My first Christmas affected by cancer was four years ago. I had just been through my fifth cycle of chemotherapy and was discharged on Christmas Eve. I couldn’t face going anywhere other than home, so Chris, my parents and me ate French onion soup and mince pies for our Christmas dinner and I promptly fell asleep on the sofa. I was readmitted to hospital a few days later with febrile neutropaenia and the worst abdominal pain I’ve ever endured.
Christmas 2012 was a much happier affair spent at my parents for lunch, then the in-laws in the evening. However, there was still a large dark cancer cloud hanging over us with that continuing sense of “maybe this is my last”.
Christmas 2013 was in some ways very happy, but was also massively difficult. My cancer had woken up in the preceding October and I was again being poisoned. I made a decision to delay my second cycle, even though I knew it would impact efficacy. This was in order to have Christmas at home, not marred by unpleasant side effects and hospital admissions. I remember escaping from the sarcoma clinic that day with my friend Kay like truanting school girls!
Christmas 2014 was another tricky one. I had a scan for worsening symptoms in mid December and knew that it had shown worsening disease. We decided not to make this common knowledge until after the festivities, in an attempt to make happy memories if it was to be my last. Putting the brave face on was incredibly difficult, then the bad news breaking that followed was even more so.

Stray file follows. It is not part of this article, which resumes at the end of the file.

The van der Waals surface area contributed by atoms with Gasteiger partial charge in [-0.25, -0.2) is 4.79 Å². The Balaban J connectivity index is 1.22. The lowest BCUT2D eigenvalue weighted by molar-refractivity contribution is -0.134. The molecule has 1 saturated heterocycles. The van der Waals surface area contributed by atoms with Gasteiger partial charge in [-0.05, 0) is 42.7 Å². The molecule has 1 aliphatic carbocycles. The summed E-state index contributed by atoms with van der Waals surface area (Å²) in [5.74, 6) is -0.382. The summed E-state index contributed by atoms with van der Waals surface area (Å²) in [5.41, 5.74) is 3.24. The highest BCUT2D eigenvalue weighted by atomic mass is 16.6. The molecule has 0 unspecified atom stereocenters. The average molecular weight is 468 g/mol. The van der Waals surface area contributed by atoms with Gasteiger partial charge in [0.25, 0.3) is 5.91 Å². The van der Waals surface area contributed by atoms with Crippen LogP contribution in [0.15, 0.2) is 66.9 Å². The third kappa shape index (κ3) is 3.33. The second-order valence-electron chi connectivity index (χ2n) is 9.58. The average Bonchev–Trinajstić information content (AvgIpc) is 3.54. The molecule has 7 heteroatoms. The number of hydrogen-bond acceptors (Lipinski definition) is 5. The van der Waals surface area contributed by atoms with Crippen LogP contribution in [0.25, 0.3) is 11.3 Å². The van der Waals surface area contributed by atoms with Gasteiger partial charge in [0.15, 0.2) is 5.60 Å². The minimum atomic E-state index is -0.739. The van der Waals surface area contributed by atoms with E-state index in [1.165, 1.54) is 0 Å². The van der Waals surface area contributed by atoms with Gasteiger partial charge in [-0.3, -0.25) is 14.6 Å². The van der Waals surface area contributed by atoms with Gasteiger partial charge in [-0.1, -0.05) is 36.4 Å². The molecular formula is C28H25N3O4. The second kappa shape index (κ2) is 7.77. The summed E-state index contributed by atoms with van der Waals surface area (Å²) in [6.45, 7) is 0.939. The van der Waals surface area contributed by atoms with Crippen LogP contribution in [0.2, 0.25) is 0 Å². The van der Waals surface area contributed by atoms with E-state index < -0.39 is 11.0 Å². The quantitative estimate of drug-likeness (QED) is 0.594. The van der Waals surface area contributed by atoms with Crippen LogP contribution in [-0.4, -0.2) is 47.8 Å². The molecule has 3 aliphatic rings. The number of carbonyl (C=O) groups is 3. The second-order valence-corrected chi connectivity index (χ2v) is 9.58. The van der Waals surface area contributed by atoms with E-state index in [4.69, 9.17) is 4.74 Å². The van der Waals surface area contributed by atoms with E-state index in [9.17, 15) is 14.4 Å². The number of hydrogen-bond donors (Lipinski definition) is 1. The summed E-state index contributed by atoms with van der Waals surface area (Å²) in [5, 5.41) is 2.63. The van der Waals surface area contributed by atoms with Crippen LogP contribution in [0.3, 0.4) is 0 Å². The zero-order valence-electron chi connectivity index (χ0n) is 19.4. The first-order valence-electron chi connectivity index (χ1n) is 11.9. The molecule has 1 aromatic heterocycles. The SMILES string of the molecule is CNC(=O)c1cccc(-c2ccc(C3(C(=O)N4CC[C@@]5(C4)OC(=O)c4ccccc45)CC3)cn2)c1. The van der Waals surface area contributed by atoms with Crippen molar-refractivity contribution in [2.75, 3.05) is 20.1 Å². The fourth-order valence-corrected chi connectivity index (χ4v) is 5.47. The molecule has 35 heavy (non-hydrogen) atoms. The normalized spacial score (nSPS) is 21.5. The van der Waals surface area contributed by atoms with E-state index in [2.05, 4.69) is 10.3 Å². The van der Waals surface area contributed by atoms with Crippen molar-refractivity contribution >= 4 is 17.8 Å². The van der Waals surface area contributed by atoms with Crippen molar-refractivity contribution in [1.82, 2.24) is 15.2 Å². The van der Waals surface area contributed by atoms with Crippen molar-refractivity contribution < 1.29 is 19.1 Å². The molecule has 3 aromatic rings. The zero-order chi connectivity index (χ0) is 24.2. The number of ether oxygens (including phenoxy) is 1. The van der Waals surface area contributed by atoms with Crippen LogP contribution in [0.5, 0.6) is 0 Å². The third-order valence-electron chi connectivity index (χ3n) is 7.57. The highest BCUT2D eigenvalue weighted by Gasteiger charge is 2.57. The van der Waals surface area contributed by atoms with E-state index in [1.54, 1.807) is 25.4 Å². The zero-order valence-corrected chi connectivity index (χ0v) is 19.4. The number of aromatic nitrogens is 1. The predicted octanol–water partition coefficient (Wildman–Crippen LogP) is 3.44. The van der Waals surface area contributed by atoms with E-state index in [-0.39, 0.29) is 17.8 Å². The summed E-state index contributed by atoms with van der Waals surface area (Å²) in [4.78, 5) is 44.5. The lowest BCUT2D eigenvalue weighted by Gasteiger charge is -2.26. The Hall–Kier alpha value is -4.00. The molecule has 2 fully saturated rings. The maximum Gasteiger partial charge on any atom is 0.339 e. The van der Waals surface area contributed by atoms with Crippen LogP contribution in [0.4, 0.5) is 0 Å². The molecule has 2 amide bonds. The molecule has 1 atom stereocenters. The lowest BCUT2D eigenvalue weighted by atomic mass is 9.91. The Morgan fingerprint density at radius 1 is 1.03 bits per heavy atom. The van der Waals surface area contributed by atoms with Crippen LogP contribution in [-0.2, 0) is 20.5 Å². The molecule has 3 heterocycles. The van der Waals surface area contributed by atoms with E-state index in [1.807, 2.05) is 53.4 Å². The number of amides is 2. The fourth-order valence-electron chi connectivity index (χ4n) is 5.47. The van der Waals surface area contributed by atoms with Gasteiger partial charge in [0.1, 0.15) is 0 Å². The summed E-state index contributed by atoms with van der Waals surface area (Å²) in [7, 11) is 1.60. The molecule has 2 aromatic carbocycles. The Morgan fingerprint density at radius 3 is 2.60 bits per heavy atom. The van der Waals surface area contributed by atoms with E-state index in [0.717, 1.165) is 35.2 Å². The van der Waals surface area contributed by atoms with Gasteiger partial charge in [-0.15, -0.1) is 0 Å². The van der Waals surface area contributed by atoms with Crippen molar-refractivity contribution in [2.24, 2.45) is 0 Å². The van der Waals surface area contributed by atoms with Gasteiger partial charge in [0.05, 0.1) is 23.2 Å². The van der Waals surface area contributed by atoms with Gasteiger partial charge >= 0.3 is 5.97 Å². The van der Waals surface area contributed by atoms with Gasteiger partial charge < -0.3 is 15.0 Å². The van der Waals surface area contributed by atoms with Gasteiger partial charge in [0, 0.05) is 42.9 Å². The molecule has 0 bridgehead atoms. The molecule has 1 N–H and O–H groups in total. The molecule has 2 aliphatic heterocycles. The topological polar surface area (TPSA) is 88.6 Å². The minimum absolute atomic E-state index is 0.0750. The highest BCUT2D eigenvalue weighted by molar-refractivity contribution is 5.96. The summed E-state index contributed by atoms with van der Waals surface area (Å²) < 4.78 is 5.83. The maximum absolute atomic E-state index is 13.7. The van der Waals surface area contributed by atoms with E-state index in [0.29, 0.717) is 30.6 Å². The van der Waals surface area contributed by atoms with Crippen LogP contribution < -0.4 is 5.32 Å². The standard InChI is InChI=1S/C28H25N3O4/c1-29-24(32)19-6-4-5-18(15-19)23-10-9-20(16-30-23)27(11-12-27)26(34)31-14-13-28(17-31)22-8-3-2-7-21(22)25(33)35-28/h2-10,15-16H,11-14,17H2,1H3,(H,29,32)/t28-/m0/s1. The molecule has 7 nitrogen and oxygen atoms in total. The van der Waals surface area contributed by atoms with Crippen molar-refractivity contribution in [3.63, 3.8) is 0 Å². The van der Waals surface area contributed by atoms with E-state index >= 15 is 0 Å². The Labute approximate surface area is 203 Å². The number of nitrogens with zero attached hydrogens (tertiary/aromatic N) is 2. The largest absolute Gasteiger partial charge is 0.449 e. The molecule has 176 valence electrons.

This Christmas I am for the first time in a long time excited. We are spending the day with my brother, his wife and their two little ones. I’ve bought more presents than an Aunty probably should and am looking forward to trying goose for the first time ever. I can’t wait to get up at some ungodly hour with the kids and see their faces while they open their presents. I don’t know what my cancer is up to right now, nor do I have any inclination to know as I am just settling into my very first Consultant post. I do know however that chemo is becoming less effective and this may well be my last. If it is I’m sure it will be one to remember and I am grateful to be in a physical state to enjoy it.
This time of year often leads us to reflect on the year that has just past. For me: 4 cycles of chemo, a national launch of #hellomynameis, an MBE, an Honorary Doctorate, a UK wide campaign tour, a trip to California, a CCT and a new job. Not a bad year really…
It is also a time to look forwards to the forthcoming year. I don’t know what 2016 has in store for Chris and me. I can’t keep defying the odds forever, but I remain so physically fit in spite of the cancer. Who knows? ‘One day at a time’ has to be the continuing philosophy for now…
I’d just like to wish everyone touched by cancer in any way a happy, peaceful & symptom free Christmas.